@article{doi:10.1364/JOSAA.31.001468,
title = {Dynamical deformed Airy beams with arbitrary angles between two wings},
author = {Y. Liang and Y. Hu and Z. Ye and D. Song and C. Lou and X. Zhang and J. Xu and R. Morandotti and Z. Chen},
url = {http://www.opticsinfobase.org/josaa/abstract.cfm?uri=josaa-31-7-1468},
year = {2014},
date = {2014-01-01},
journal = {Journal of the Optical Society of America A: Optics and Image Science, and Vision},
volume = {31},
number = {7},
pages = {1468-1472},
abstract = {We study both numerically and experimentally the acceleration and propagation dynamics of 2D Airy beams with arbitrary initial angles between their \"two wings.\" Our results show that the acceleration of these generalized 2D Airy beams strongly depends on the initial angles and cannot be simply described by the vector superposition principle (except for the normal case of a 90° angle). However, as a result of the \"Hyperbolic umbilic\" catastrophe (a two-layer caustic), the main lobes of these 2D Airy beams still propagate along parabolic trajectories even though they become highly deformed. Under such conditions, the peak intensity (leading energy flow) of the 2D Airy beams cannot be confined along the main lobe, in contrast to the normal 90° case. Instead, it is found that there are two parabolic trajectories describing the beam propagation: one for the main lobe, and the other for the peak intensity. Both trajectories can be readily controlled by varying the initial wing angle. Due to their self-healing property, these beams tend to evolve into the well-known 1D or 2D Airy patterns after a certain propagation distance. The theoretical analysis corroborates our experimental observations, and explains clearly why the acceleration of deformed Airy beams increases with the opening of the initial wing angle.},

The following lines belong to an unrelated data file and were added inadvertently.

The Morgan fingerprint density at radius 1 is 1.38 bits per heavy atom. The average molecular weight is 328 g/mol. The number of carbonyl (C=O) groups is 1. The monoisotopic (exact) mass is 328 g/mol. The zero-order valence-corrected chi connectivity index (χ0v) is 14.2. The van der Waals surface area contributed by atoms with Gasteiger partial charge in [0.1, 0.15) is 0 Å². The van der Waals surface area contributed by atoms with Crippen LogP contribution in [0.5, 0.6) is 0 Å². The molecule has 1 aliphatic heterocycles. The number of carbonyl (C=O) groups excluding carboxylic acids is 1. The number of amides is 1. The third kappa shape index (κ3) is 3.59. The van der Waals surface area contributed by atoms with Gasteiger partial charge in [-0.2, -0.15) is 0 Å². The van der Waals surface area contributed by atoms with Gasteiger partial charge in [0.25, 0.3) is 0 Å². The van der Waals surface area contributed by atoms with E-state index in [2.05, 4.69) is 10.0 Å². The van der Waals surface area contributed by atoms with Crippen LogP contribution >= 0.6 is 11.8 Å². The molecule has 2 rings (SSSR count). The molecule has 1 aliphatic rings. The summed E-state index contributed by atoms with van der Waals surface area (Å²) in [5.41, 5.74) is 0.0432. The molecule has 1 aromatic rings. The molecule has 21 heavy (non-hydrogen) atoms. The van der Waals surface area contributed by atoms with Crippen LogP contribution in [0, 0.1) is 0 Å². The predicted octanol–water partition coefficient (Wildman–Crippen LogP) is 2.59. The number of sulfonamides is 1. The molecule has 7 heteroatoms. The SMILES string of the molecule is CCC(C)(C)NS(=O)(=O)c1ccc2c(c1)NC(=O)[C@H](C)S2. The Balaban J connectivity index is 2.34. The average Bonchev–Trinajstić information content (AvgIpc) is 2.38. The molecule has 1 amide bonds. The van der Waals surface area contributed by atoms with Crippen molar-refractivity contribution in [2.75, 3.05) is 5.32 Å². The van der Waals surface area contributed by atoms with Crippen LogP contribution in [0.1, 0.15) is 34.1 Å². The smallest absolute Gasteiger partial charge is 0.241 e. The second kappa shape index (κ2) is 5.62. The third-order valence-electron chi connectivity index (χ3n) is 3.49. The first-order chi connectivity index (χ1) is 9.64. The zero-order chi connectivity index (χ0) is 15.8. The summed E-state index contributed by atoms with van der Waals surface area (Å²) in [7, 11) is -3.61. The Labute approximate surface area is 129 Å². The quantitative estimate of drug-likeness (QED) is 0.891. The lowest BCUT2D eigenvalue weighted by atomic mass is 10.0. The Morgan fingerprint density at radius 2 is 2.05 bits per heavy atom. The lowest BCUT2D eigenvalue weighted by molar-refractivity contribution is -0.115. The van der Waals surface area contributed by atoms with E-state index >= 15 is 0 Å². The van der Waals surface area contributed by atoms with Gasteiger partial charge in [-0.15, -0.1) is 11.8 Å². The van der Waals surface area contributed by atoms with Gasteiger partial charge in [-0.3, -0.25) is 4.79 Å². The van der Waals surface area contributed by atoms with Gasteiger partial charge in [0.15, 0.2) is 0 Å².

keywords = {Diffraction, Propagation, Wave dressing of rays},
tppubtype = {article}
tpstatus = {published}
}

We study both numerically and experimentally the acceleration and propagation dynamics of 2D Airy beams with arbitrary initial angles between their "two wings." Our results show that the acceleration of these generalized 2D Airy beams strongly depends on the initial angles and cannot be simply described by the vector superposition principle (except for the normal case of a 90° angle). However, as a result of the "Hyperbolic umbilic" catastrophe (a two-layer caustic), the main lobes of these 2D Airy beams still propagate along parabolic trajectories even though they become highly deformed. Under such conditions, the peak intensity (leading energy flow) of the 2D Airy beams cannot be confined along the main lobe, in contrast to the normal 90° case. Instead, it is found that there are two parabolic trajectories describing the beam propagation: one for the main lobe, and the other for the peak intensity. Both trajectories can be readily controlled by varying the initial wing angle. Due to their self-healing property, these beams tend to evolve into the well-known 1D or 2D Airy patterns after a certain propagation distance. The theoretical analysis corroborates our experimental observations, and explains clearly why the acceleration of deformed Airy beams increases with the opening of the initial wing angle.